Wood Baseball Bats - Characteristics
Ash Wood Bats
: The most common type used in the pros.
Ash has a flexibility that isn't found in other timbers such as Maple. It tends
to flex rather than break. This gives the baseball bat a larger, more forgiving
sweet spot in terms of breakage.
Maple Wood Bats
: Maple is a very
dense timber with a greater surface hardness than ash. It is a closed-grained
timber with a structure similar to layers in a laminated product. This makes
the bat less prone to flake than an ash bat and allows for a maple bat to be
more durable. When a maple wood baseball bat breaks, it tends to snap in half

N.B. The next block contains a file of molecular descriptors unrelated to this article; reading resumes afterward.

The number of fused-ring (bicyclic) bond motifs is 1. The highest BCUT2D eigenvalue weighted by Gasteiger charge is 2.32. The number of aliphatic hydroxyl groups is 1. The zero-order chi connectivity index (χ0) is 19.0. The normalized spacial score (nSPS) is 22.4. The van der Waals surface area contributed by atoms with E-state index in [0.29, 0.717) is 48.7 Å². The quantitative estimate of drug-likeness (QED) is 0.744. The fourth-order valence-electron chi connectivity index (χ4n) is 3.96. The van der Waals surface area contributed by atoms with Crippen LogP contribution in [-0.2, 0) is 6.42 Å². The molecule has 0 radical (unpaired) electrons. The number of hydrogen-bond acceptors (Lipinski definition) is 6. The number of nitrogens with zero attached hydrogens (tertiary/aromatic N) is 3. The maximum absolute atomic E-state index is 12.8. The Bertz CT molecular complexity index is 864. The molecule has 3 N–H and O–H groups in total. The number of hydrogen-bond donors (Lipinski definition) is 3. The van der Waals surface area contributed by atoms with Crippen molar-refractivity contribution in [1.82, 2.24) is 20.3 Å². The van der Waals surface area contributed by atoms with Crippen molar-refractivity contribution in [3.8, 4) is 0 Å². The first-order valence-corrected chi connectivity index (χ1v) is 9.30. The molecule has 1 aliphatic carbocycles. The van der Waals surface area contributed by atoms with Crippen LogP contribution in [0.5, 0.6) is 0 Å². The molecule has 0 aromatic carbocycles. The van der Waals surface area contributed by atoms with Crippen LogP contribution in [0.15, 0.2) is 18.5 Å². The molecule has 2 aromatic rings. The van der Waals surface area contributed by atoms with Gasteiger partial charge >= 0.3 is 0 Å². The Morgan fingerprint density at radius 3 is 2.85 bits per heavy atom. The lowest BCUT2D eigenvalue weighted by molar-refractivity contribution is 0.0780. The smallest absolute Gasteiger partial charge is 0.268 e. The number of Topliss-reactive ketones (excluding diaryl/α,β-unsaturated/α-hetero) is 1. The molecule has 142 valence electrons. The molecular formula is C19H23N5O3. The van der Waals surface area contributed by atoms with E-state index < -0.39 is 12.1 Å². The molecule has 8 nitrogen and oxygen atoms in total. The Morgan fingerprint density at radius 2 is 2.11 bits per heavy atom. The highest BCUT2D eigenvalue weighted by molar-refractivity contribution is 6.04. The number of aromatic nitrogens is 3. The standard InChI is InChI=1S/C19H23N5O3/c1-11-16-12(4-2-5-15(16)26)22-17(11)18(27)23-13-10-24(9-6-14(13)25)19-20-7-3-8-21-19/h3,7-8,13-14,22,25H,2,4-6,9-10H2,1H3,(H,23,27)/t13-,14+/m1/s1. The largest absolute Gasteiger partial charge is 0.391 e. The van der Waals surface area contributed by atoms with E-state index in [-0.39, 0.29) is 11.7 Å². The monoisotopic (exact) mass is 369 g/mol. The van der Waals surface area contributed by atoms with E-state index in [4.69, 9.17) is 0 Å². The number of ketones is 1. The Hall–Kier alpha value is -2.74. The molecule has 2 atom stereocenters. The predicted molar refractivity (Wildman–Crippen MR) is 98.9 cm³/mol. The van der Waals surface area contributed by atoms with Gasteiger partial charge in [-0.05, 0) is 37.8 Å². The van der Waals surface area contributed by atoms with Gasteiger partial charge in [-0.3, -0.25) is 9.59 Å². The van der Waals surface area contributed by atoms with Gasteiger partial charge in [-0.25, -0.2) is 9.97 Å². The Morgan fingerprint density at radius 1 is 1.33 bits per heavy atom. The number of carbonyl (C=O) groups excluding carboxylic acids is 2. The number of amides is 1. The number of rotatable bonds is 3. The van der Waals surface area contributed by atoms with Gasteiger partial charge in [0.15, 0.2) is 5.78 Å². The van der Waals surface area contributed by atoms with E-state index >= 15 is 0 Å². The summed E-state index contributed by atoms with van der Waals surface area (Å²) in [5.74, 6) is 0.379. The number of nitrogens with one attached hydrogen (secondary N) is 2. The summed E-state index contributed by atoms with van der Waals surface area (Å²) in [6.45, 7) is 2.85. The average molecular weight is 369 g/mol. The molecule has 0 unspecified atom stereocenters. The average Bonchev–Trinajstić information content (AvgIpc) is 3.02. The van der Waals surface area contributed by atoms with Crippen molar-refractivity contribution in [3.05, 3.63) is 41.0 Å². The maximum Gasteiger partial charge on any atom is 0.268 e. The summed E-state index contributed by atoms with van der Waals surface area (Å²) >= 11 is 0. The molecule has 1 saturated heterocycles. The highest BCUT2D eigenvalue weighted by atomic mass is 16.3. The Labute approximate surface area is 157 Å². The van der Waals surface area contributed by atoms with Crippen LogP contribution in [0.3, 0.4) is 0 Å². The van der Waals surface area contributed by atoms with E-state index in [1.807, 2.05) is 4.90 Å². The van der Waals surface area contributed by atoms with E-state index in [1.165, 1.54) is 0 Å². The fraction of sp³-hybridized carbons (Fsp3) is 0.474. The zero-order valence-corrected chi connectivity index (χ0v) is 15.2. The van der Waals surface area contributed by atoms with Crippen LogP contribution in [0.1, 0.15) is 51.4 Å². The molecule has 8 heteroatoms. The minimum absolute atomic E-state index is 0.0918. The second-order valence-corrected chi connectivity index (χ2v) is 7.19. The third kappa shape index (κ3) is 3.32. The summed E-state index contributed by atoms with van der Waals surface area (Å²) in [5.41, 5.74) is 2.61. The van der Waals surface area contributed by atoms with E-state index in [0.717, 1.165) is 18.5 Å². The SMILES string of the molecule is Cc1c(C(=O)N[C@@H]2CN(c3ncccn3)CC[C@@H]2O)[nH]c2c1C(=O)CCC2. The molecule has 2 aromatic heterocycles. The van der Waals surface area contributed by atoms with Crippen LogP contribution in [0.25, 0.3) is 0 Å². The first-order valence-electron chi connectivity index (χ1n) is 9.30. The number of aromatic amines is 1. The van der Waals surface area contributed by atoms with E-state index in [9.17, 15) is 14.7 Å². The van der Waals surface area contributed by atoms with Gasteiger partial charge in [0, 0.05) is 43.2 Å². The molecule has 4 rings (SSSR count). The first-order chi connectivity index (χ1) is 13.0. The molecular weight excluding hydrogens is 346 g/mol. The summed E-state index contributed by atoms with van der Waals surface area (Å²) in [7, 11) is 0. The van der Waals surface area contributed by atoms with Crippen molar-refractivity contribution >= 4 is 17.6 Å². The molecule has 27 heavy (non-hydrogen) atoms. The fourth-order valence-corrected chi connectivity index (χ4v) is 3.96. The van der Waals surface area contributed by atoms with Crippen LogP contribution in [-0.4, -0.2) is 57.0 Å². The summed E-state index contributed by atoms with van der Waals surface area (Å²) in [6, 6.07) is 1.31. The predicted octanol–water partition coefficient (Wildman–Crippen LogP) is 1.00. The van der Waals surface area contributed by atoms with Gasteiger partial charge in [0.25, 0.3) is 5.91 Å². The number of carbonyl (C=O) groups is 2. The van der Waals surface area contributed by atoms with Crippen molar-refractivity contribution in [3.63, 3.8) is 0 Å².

rather than just splinter. The heavier weight of maple makes it difficult to
make lightweight, large barrel bat models. Most players who use maple, use a
model with a small barrel to get the optimal bat weight they
: Because bamboo grows hollow in the center, it must be
cut into strips, then bonded together. Hence, it is typically regarded as a
"composite wood bat" because it is not milled from a solid piece of wood like ash
and maple. As a result, it is not permitted for use in Major League
Baseball®, and must bear a BBCOR logo for high school and college play.
Like most other types of composite wood bats, they are much more
durable than solid wood bats and typically carry a limited warranty.
Links: Baseball Gear |
This page was updated February 1, 2018.
Servicing baseball teams
and players since 1982.
WePlaySports.com is the URL Domain name of WePlay
Thanks for visiting our selection of baseball gloves.